OLIVIER ROCABOIS: Olivier Rocabois Goes To Far (Acoustic Kitty/Kuraneko/Differ-Ant)
An assured and rich selection of texture and tonal majesty Olivier Rocabois Goes Too Far is that rare slice of authenticity in an increasingly synthetic world. Quietly elegant, it skims and slides with effortless aplomb to herald a man at the height of his abilities. Never showy for the sake of being so, it unfolds like an opening bloom which will improve the mood and caresses the senses of the listener with repeated plays. A series of deft touches brings each song to the level of some soulfully baroque street-side opera.
Blessed with concision and refined flourishes the album has a strange quality, poised, refined but never florid. Understatement in slow overdrive, and a tremendous array of deftly sensitive musicianship.
"The Sound Of The Waves" reveals itself as a perfect opener. Think Steely Dan in Aja period style with a mostly sixties Bowie vocal soaring towards the future that would be "Wild Is The Wind." The piece concludes in a delightful instrumental motif, like a soundtrack for an unmade movie. "High As High" evokes Paul McCartney at his jaunty and up-tempo best, replete with lavishly louche nonchalant drums from Guillaume Glain.
Swish and assured "In My Drunken Dreamscape" ebbs and flows like an arriving and exiting tide. Donald Fagen in cahoots with The Left Banke underscored with a catchy classicism it grows to a cacophony reminiscent of early Genesis before resolving itself with piping brass and Beach Boys backing vocals. Mannered and refined. A psych-pop mini operetta unveils itself in "Arise Sir Richard" with a Fab Four like underscored beat this surfs into the mind with a Brian Wilson-like ease and a harpsichord that reminiscent of that wonderful pop maverick B.C. Camplight.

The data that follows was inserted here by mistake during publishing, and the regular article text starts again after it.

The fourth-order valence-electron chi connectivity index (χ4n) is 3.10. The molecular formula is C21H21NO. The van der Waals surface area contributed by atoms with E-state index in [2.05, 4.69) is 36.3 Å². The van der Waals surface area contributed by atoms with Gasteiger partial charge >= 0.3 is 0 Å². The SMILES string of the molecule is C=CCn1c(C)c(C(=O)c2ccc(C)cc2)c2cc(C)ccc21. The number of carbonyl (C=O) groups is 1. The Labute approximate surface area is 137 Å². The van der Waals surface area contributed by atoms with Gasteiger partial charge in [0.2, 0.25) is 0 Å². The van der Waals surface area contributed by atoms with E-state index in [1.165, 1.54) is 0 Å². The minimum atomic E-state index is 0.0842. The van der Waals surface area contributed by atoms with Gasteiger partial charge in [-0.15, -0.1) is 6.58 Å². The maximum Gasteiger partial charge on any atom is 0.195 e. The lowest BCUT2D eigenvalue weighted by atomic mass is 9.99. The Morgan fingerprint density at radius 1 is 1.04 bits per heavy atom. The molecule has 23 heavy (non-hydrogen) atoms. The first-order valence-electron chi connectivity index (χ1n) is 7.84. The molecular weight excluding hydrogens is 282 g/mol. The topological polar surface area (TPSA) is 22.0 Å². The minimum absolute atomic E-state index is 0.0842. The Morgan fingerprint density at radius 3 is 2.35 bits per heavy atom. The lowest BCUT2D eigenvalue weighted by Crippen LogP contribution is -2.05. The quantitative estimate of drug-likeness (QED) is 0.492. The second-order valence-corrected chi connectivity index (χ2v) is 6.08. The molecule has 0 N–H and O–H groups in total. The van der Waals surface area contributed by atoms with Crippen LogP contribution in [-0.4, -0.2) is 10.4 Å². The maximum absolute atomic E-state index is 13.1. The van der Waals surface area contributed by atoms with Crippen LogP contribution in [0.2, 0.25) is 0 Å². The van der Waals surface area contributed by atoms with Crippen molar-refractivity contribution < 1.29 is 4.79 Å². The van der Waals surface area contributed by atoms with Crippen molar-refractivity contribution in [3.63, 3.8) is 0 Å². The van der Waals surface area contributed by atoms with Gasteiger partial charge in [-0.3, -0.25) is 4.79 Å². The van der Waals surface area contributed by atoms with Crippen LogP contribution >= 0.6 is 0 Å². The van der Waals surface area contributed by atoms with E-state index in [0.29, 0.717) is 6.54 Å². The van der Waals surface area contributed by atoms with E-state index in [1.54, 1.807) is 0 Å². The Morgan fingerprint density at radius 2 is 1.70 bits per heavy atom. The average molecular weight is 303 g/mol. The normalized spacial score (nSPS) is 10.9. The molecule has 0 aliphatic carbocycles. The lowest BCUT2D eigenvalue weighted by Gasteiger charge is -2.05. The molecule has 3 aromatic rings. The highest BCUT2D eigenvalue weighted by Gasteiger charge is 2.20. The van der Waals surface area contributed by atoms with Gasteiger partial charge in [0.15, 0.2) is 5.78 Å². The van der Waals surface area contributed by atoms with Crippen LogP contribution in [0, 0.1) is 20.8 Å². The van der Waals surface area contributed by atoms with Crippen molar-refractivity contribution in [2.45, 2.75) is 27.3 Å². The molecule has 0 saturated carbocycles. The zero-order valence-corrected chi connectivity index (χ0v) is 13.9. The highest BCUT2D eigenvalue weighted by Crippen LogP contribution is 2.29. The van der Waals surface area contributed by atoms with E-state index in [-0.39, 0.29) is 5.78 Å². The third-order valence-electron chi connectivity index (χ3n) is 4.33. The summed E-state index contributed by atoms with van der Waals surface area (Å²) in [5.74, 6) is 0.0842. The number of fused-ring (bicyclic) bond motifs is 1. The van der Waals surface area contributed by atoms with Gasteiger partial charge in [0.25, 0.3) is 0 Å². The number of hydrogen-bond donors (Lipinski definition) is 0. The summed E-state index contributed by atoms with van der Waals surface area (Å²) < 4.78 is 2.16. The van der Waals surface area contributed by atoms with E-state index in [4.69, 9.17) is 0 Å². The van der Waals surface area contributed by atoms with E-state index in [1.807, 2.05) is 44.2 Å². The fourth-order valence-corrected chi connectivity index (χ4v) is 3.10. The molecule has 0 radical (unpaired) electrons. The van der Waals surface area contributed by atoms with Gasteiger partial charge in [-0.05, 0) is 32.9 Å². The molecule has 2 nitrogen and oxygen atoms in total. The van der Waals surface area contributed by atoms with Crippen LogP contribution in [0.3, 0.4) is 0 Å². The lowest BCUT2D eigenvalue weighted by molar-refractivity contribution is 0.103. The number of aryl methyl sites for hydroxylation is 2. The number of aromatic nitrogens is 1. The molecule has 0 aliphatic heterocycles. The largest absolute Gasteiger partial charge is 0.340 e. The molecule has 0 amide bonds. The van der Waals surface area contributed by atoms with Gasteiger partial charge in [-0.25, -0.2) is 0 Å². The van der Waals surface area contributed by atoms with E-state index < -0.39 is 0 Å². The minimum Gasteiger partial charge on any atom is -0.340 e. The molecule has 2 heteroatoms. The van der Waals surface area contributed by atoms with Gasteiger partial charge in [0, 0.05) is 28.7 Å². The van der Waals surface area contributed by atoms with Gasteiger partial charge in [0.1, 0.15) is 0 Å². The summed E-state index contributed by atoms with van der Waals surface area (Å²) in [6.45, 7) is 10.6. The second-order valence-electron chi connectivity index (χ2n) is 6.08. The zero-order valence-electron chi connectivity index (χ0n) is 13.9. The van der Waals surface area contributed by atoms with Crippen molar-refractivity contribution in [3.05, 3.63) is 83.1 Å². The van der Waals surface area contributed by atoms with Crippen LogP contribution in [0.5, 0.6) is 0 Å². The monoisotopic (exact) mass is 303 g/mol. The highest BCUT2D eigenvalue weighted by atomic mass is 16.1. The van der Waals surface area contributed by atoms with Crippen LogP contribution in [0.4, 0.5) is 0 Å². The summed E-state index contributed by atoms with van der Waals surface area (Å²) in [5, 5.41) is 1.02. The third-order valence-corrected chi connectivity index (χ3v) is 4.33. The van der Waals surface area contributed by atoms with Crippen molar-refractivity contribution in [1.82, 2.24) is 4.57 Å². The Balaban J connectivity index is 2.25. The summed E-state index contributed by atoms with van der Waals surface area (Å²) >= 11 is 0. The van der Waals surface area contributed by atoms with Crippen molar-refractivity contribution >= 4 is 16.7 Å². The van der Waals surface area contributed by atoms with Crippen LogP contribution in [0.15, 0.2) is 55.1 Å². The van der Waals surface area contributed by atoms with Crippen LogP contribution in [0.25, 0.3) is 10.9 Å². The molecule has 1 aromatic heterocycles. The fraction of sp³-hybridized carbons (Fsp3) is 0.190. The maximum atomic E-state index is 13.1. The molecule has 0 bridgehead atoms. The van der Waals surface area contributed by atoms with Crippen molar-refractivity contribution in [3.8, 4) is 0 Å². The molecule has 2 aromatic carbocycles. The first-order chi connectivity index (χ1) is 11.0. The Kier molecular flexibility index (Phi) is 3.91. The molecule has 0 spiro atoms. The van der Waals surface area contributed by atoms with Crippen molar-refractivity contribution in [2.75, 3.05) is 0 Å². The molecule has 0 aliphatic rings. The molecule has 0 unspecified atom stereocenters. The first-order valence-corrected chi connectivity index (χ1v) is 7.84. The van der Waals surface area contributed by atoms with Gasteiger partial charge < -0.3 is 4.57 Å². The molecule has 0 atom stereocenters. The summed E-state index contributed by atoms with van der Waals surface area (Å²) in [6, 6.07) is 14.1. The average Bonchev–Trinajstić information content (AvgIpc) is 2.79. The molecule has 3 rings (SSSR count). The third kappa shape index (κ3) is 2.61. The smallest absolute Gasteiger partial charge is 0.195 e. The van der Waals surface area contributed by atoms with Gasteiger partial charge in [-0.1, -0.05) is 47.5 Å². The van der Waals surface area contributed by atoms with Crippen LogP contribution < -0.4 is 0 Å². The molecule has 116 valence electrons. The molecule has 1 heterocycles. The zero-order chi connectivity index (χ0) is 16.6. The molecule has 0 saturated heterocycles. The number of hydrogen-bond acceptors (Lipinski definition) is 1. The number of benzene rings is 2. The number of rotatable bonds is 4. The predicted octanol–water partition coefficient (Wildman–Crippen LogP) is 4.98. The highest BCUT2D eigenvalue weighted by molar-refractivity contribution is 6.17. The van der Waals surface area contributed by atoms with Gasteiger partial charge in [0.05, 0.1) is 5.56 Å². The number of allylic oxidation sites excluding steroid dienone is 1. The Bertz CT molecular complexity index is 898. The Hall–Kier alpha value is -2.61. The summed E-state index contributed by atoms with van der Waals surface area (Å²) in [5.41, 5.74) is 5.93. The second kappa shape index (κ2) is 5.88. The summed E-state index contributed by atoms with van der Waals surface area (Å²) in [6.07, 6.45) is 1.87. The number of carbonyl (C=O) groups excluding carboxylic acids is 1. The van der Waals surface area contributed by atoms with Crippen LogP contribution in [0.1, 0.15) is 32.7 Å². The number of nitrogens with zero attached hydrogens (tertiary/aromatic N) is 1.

The cascading vocal and piano intro of "Tonight I Need," so gentle its gossamer-like transience it could be lifted from a musical score discovered in a burnt out library, is a haunting gem. Rocabois is deftly assisted by English singer-songwriter John Howard in vocal harmonies that are nothing short of exquisite. Over all too soon, it simply demands to be played again, and then again. "Let Me Laugh Like A Drunk Witch" builds to a brooding epic with an element of underscored menace with elements of a song that has escaped from a Broadway musical melodrama.
There's a choral sophistication to the occasionally casual "Hometown Boys," his toy-town symphony of drummer-man precision, but slightly skewed, the song meanders perfectly till everything simply saunters quietly away. A pronounced glam piano intro suggestive of Queen or The Raspberries grows into a power-pop swagger in the form of "I'd Like To Make My Exit With Panache" that brings Sparks to mind in moments that are a joy to catch.
The perfect closer emerges in "My Wounds Started Healing" -- a Beatles chamber driven masterpiece, delicious strings in a tango-like swirl and swagger, several songs in the guise of one, borne off in a tremendous flourish, part pomp prog, part innate classicism.
An effort that leaves a sense of anticipation, this is a hard act to pull off, and a difficult one to follow. Rocabois is never fearful of exposing his influences since he's never in any danger of being consumed by them.
The album's title comes from an abandoned Paul McCartney project from the Sixtes. There's no such sense of abandonment here, merely one of a journey that is to be continued and replenished.